You may not realize it, but robbery is a type of theft offense. What makes it robbery is if someone takes any property – except a motor vehicle – from another person by using force or by threatening to use force.
In Illinois, there are multiple robbery charges that have different – but still serious – penalties. You could be charged with:
- Robbery. Robbery is a Class 2 felony punishable by a fine up to $25,000 and 3 to 7 years in prison. If the robbery was committed in a school, child care facility, or place of worship, you will be charged with a Class 1 felony punishable by a fine up to $25,000 and 4 to 15 years in prison. After you're released from prison, you will be on parole for 2 years.
- Armed robbery. Armed robbery occurs when the defendant possesses or uses any type of weapon during a robbery. If you commit armed robbery, you can be charged with a Class X felony punishable by a fine up to $25,000 and anywhere between 6 and 55 years to life in prison. Your sentence will be determined depending on the amount of force or threatened force and how the weapon was used. After you're released from prison, you will be on parole for 3 years.
- Vehicular hijacking. Vehicular hijacking is robbery of a motor vehicle and also a Class 1 felony punishable by a fine up to $25,000 and 4 to 15 years in prison. Aggravated vehicular hijacking is a Class X felony.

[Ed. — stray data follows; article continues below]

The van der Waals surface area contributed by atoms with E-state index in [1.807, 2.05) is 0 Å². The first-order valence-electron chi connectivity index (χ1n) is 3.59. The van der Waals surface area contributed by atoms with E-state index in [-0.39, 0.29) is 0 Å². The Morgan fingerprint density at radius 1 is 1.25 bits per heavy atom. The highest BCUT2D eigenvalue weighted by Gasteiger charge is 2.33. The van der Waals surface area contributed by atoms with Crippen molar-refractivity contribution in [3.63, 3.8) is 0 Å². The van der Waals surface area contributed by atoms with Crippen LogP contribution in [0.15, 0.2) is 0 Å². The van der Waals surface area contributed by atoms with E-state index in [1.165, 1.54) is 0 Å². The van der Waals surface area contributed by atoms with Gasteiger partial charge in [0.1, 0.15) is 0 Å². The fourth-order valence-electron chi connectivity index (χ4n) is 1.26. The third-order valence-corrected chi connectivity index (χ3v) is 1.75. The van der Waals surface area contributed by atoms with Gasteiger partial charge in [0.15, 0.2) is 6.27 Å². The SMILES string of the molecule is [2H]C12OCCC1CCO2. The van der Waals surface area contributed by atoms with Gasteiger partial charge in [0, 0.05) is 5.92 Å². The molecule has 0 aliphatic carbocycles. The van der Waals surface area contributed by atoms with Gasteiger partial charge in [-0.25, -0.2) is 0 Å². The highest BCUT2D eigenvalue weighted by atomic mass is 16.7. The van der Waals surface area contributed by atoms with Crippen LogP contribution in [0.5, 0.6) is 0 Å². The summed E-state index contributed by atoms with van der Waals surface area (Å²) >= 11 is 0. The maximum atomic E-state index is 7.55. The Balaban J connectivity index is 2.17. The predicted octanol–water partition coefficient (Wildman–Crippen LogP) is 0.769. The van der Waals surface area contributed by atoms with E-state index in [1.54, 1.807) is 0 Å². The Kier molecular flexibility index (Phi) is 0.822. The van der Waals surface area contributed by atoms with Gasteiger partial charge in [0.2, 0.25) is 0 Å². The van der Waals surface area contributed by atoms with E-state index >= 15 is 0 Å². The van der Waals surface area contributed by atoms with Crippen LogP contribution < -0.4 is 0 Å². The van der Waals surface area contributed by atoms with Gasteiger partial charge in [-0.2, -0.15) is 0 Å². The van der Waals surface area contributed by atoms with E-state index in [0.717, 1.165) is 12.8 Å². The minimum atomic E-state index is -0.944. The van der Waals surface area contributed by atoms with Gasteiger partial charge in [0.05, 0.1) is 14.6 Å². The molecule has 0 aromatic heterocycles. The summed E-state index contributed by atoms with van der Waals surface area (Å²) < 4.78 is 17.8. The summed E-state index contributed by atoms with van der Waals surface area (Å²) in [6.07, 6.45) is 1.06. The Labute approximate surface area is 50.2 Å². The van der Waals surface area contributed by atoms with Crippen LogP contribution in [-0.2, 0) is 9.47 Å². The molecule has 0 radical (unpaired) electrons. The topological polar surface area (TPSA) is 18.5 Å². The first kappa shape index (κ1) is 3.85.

- Aggravated robbery. Aggravated robbery occurs when the defendant drugs a victim without consent or says they have a weapon. Aggravated robbery is Class 1 felony punishable by a fine up to $25,000 and 4 to 15 years in prison.
So now that you know what a robbery charge actually means, how can you beat it?
The first step in beating a robbery charge is hiring an experienced Illinois robbery lawyer who can help build a strong defense in your favor. Some of the defenses your lawyer might use could include:
- Lack of intent. Since robbery is a type of theft crime, the prosecution has to prove that a robber took someone else's property with the intent to deprive that person of the property. A skilled lawyer will be able to look at the facts of your case and show the court that you didn't intend to take or keep the property so you can't be guilty of robbery.
- Lack of force or threat. If you didn't use force or threaten to use force to take someone else's property, then you didn't commit robbery. Robbery force has to be more than the touching necessary to take property. For example, a pickpocket can't be charged with robbery because there's a lack of force.
- Intoxication. If you were intoxicated at the time of the alleged robbery, you might be able to reduce a robbery charge to a lesser crime because you weren't capable of forming the specific intent for robbery.
- Innocence. By casting reasonable doubt on the prosecution's case, you could be found not guilty of robbery. If you can provide evidence of an alibi or poke holes in eyewitness identification, the prosecution's case might not be strong enough to prove a guilty verdict.